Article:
Credit South Korea, the Republic of Korea Army, for introducing the term “kill chain” in the first place. “It is a ROK concept of how to defend South Korea,” a spokesman for the headquarters of US Forces Korea and the United Nations Command told The Daily Beast. What this means, a South Korean military spokesman said, is that “when North Korea fires missiles, we will attack North Korea’s missile systems.”
However, neither American nor South Korean spokesmen would talk about “decapitation”, an informal term for the grand finale of a “kill chain” – and a term seen as an escalation of tensions.
“I would be careful not to say publicly that the ‘beheading’ of the North Korean leadership could be the basis of any exercise,” said Evans Revere, a retired senior US diplomat who has focused on North Korea issues for years. “Suggesting that the goal of the alliance would be to eliminate Kim Jong Un and his inner circle would deeply anger the North Korean regime and require the strongest possible response from Pyongyang.”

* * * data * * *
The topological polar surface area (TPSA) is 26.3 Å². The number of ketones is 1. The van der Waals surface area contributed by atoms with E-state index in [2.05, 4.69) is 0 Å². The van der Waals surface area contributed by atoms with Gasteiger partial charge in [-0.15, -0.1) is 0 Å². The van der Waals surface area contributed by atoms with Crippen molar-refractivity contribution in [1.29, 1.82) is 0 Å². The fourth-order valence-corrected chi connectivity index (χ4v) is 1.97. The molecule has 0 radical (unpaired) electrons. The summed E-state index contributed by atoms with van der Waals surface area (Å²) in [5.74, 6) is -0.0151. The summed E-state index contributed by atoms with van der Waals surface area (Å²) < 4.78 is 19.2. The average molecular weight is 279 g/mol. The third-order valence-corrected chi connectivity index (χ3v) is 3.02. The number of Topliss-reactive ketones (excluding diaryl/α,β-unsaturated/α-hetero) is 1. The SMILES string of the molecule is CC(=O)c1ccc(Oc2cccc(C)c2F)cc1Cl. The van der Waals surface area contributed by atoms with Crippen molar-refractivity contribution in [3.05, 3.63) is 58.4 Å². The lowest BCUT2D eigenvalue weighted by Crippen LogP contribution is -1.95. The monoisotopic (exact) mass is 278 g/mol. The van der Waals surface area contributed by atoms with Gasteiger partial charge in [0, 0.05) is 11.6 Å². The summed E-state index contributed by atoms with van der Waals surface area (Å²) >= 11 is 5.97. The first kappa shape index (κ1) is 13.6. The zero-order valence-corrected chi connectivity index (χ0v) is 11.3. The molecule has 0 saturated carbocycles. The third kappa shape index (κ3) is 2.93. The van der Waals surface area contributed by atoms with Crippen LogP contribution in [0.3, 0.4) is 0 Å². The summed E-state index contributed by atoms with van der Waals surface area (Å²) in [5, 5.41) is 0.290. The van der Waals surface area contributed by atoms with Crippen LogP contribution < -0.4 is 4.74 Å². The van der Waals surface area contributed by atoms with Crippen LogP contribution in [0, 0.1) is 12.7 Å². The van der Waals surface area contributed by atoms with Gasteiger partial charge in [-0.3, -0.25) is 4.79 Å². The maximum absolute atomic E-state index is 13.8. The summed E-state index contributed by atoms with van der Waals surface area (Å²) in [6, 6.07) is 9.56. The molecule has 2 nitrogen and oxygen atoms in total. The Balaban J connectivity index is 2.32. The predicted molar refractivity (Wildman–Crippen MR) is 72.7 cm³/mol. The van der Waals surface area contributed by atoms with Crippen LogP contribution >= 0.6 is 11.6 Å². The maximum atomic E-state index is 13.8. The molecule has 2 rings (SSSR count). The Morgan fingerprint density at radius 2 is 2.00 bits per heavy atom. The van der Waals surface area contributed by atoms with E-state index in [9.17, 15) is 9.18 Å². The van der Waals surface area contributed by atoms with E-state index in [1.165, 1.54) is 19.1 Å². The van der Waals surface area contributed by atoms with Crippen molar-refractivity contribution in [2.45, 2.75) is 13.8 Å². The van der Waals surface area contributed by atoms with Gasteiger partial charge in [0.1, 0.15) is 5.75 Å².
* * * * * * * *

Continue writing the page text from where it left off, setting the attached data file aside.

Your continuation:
North Korea “understands what the United States and the Republic of Korea are capable of and what they might try to do in the event of a conflict,” Revere said. “There is no need to rub Pyongyang’s face in this harsh reality.”
The idea of decapitating Kim Jong Un’s regime and rehearsing his assassination inevitably raises questions among those who would like to get rid of the man but wonder if killing him will save so much. There will undoubtedly be a power struggle, possibly with his younger sister, Kim Yo Jong, waiting in the wings, but so what?
Colonel Maxwell compared the possible beheading to the killing of Osama bin Laden. “Does it work in practice or only in theory,” he asked, suggesting that cutting off the head would not achieve the objective of destroying the enemy.
Choi Jin-wook, President of the Center for Strategic and Cultural Studies in Seoul, saw beheadings as crucial to victory. “For a dictatorship like North Korea,” he told The Daily Beast, “the best strategy to win a war is to get rid of the dictator.”